Martha Godber was raised in Brisbane, Australia and attended her local ballet and academic schools. In 2010, Martha completed an Advanced Diploma of Dance at Australian Dance Performance Institute, Brisbane and competed as a semi-finalist in the Gene International Ballet Competition, London. In 2011, she moved to Germany to study at Hamburg Ballettschule de John Neumeier and during her training was invited to perform with the company in numerous productions including Romeo and Juliet, Nutcracker and Swan Lake. Following that, she accepted a traineeship with The Washington Ballet, DC from August 2013 – March 2014, where she performed in productions of Giselle and The Nutcracker. Following this, she joined the Queensland Ballet as a Young Artist in 2014 under the direction of Li Cunxin. Martha has also attended international summer schools in Amsterdam, Nederlands (2011) and at Canada’s National Ballet School, Toronto (scholarship recipient, 2013).
Currently, she is a Teaching Artist with Queensland Ballet’s EdSquad as well as a teacher in local ballet schools and at Agility Pilates & Physiotherapy, where she enjoys sharing her knowledge and passion of dance. She is also a student at Queensland University of Technology studying a Bachelor of Biomedical Science with a view to further her studies in medical practice and research.
Being a participant in the Genée was an invaluable experience. The competition provides the opportunity to work with renowned dancers, teachers and choreographers; perform onstage alongside other talented dancers and connect with people from all over the world.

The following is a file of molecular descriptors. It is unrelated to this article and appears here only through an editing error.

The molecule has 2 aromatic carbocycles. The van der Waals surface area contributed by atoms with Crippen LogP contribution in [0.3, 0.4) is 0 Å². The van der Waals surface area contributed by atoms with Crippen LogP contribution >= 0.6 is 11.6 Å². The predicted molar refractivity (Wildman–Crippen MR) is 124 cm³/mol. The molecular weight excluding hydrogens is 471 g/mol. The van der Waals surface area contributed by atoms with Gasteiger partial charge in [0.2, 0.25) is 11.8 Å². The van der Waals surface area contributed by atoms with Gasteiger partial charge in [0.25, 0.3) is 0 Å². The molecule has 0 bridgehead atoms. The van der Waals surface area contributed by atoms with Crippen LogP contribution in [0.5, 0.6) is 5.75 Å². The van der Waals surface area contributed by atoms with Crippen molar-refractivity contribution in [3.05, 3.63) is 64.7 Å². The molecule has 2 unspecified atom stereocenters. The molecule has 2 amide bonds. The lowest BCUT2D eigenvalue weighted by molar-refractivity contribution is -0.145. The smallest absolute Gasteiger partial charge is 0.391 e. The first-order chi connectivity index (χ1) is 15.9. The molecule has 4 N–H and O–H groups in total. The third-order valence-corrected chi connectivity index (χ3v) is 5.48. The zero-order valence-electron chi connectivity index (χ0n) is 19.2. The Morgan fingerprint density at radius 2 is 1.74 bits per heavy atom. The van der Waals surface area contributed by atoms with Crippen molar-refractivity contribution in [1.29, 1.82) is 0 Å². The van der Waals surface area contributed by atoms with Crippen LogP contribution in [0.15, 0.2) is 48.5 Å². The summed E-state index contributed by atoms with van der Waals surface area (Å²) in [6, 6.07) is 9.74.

What did you learn from the Genée?
For me, the Genée expanded my view on the world of ballet. The competition moves you from the comfort zone of a local studio into a bigger community where so many dancers world-wide are all working towards a similar goal. I particularly enjoyed the challenge of learning and perfecting a neoclassical piece (by Liam Scarlett) to be performed at the conclusion of the competition.
What is your fondest memory from the competition?
I think it is hard to pinpoint a particular moment, although whenever I look back on the experience I remember the feeling of walking into the studio each day with a talented, competitive yet friendly group of people who subconsciously pushed each other to challenge their boundaries and improve each day.
Do you have any advice for future candidates?
Just do it!
Would you recommend the competition to others?
Yes – as a young dancer, this competition exposes you to different teachers, dancers and experiences that mirror the expectations of company dancers.
How did the Genée benefit you personally or professionally?
The Genée experience benefitted me personally and professionally. In a personal sense, I have connections with dancers internationally who will continue to make important contributions to dance throughout their careers. Professionally, the competition not only helps to improve technique and artistic ability but assists in developing skills that can be transferred into any career including; ability to make connections with people from other countries, confidence, discipline and dedication etc.
NBS Summer Workshop July 2013: